Suchen: So just a safe harbor here. Some of this content that you'll see here, the way it is working might change based on the feedback and other improvements that might come up during. During the early evaluation, which is what is going on right now for the phone. So just keep that in mind. So before we dive [00:10:00] into the entity resolution, I just wanted to give a sort of a bigger picture of how we are thinking about a I at Reltio, right?

Suchen: So as you can see here, there are multiple areas that we are leveraging. A I are currently using a I are in the process of basically integrating some of the AI components into these different modules. So augmented entity resolution, which is what we're going to talk about here. We will show and we'll talk about how phone based matching can improve the data productivity, data stewardship productivity by 10 times.

Suchen: Ingestion and data modeling. There are also some of the things that we talked about in the past, which is using a leveraging our velocity pack, which is a starter pack that helps you get started with the implementation of various domains that you might have. Governance and anomaly detection.

Suchen: This is another area where we are leveraging AI to basically understand the patterns in the data if any field or set of fields are basically deviating from the standard patterns [00:11:00] beta completeness or uniqueness, those kind of thing, right? So a great way to have a peek into how your data is doing overall and quickly act on things that might not be looking good from the data point of view.

Suchen: and we want to be like, model ready data or provide model ready data. What that means is basically have some of this prebuilt model ready to go and it just requires activation and you can start leveraging and use it to generate the result by clean data driven model ecosystem.

Suchen: Lot of good stuff happening here, a lot of exciting stuff happening here in the a AI space at Reltio. And today we are going to talk about augmented entity resolution. Let me go to the next. Okay. So what are the challenges with traditional way of entity resolution? So I just wanted to talk at very high level.

Suchen: I'm sure there are a lot of other challenges that we face with the traditional way, but these are really at the very high level, right? We often basically go with the rule based [00:12:00] configuration and we tune them in such a way that we do not generate a lot of false positive, which is basically set of records that are not supposed to be same are coming together and getting merged as the same record.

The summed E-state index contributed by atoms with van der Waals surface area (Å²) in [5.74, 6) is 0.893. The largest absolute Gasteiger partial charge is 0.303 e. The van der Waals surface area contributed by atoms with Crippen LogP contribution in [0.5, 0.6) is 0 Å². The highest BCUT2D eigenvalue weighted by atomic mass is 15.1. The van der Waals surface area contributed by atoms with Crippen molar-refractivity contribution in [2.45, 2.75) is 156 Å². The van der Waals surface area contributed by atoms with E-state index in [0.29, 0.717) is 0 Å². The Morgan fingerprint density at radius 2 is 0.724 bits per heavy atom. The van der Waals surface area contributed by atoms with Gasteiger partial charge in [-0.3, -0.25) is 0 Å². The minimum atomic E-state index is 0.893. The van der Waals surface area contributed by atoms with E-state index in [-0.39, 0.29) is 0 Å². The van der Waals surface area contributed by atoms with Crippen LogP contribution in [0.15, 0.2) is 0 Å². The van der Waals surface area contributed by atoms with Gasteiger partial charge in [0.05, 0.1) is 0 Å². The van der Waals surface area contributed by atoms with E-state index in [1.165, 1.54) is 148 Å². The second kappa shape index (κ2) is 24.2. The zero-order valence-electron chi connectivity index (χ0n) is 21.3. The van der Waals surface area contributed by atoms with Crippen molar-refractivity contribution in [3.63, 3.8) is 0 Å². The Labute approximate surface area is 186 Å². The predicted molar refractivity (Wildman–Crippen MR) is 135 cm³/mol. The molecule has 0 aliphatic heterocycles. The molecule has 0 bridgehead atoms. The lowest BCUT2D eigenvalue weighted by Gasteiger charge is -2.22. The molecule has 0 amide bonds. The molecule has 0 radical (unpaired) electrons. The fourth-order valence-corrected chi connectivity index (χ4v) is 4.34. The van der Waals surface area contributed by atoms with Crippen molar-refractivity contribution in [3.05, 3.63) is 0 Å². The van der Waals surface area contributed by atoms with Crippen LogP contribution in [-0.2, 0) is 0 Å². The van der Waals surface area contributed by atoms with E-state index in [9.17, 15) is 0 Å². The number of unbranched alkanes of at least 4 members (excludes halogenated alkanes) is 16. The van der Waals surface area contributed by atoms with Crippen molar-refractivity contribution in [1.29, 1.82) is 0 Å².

Suchen: So we want to reduce that number of false positive. So what end up happening is many organizations go with very strict rule. So that generates a lot of potential matches, which requires a lot of data steward data stewards to resolve them quickly so that your potential match queue goes strings quickly.

Suchen: And that's one of the challenges to scale up the data stewardship team. And you cannot just keep adding team members there just to reduce the the potential match queue. Instead, what we want to do is basically try to. Merge these records automatically and as many as possible, leaving very few records for data stewards, which are really difficult to resolve automatically using a programmatic way or using algorithm using a match algorithm.

Suchen: Right. The [00:13:00] second challenge we face and we have often hear this Hey, this seems very obvious match why we are not able to match. And I'll talk about some of this in my later slides, where to humans, it might seem obvious. But when it comes to coding that or configuring those into a rule based matching, it becomes very difficult to spot those differences.

Suchen: Subtle difference in the match pair could be very significant when it comes to comparing them if humans were to compare them. So that is another challenge that we are trying to address here. And the last one I want to talk about here is we all know this, right? Setting up match routes require a lot of time.